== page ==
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Agriculture a ray of hope for economy amid Covid chaos

Aatmanirbhar Bharat has encouraged a lot of local manufacturers to go local: PHD Chamber president

Sanjay Aggarwal, president, PHD Chamber of Commerce and Industry
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Sanjay Aggarwal, president, PHD Chamber of Commerce and Industry

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If India plans to replace China as the most preferred investment destination, then the government needs to attract more investments in the country. "I totally believe that with the collective efforts of all the stakeholders, India is on its right path in its target of becoming a five trillion economy really soon.," says Sanjay Aggarwal, president, PHD Chamber of Commerce and Industry in an exclusive interaction with Bizz Buzz

The country's exports of agricultural commodities in the H1 of 2020-21 surged by 43.4 per cent compared to the last year. In the October-December quarter (Q3), India's GDP grew by 0.4 per cent after contracting for the two consecutive quarters. These numbers are a clear indication of the gradual recovery ahead

For sectors like the micro, small and medium enterprises (MSMEs), liquidity was a major concern even before the pandemic; the lockdown just aggravated the situation. The Reserve Bank of India took proactive steps like a sharp reduction in the key interest rates to boost the liquidity during Civid crisis


What has been the overall impact of the lockdown, due to the pandemic, on the industry?

The total lockdown had an adverse impact on several sectors. The economy witnessed its worst contraction ever, minus 24.4 per cent (revised estimates) in the April-June 2020 quarter. The sectors which created maximum job opportunities witnessed huge contraction- 50 per cent in construction, 47 per cent in trade, hotels, and other services, 36 per cent in manufacturing and 18 per cent in mining. The only ray of hope in the whole exercise was the agriculture sector which even during that period delivered a positive three per cent growth figure.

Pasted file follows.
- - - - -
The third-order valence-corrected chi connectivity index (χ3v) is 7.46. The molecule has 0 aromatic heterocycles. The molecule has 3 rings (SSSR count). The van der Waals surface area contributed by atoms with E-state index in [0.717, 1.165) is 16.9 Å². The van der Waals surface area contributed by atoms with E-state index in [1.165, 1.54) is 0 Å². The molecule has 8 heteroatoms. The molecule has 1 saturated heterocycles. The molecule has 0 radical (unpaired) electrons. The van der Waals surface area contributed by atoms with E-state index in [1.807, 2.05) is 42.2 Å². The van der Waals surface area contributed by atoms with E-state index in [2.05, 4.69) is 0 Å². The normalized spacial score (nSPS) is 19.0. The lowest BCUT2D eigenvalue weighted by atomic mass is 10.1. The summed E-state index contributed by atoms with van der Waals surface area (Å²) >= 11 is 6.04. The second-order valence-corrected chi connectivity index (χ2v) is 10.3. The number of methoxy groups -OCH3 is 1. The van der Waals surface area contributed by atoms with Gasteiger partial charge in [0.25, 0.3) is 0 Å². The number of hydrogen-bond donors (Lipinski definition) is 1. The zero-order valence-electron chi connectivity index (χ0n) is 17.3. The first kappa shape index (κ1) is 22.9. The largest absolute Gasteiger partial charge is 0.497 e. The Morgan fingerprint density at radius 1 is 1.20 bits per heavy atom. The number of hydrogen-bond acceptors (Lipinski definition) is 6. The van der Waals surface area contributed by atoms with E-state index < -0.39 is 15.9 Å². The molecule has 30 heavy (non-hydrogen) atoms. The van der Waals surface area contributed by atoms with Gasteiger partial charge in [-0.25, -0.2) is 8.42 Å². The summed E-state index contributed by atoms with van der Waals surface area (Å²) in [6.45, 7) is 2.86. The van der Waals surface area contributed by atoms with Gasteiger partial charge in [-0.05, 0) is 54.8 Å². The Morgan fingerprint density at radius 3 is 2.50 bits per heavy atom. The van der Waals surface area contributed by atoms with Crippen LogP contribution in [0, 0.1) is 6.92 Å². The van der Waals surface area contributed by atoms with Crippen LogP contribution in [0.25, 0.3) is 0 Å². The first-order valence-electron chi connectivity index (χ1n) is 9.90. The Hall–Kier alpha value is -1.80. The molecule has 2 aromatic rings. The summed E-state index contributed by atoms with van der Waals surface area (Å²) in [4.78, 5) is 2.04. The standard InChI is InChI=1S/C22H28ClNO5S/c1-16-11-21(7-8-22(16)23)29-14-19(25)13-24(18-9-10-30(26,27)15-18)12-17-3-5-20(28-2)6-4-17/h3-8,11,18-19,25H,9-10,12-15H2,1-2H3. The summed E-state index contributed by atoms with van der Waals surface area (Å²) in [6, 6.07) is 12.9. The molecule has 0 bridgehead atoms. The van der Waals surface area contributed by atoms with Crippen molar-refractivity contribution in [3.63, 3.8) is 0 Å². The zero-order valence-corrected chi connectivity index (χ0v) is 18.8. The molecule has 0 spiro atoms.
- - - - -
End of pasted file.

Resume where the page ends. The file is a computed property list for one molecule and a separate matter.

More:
The central government had announced a string of economic reforms during the lockdown, did these reforms play a pivotal role in aiding the industry recover from the impact of the pandemic?

After the initial total lockdown however, the Centre progressively announced several proactive measures to minimize the negative impact of the lockdown on the economy. The central government announced one of the largest fiscal stimulus packages in seven instalments to the tune of around Rs 30 lakh crore since the announcement of the lockdown. The government also initiated a series of reforms and incentives in several key sectors like agriculture, defence manufacturing, and space research. By opening up these sectors, the government paved the way for attracting investments in these sectors and also creating additional job opportunities.

The government also announced a three-lakh crore Emergency Credit Line Guarantee Scheme for MSMEs which was later also extended to 27 stressed sectors. Besides, fiscal stimulus, the government also announced tax rebates for growth-critical sectors, such as housing, to ensure a spill-over effect with an objective to boost demand-led growth.

In a bid to boost India's manufacturing capabilities and enhancing exports, the central government also introduced the Production Linked Incentive (PLI) scheme worth up to Rs 1.97 lakh crore for 13 key sectors. This will result in long-term benefits for the economy.

How were the businesses supported in regard to liquidity condition?

For sectors like the micro, small and medium enterprises (MSMEs), liquidity was a major concern even before the pandemic; the lockdown just aggravated the situation.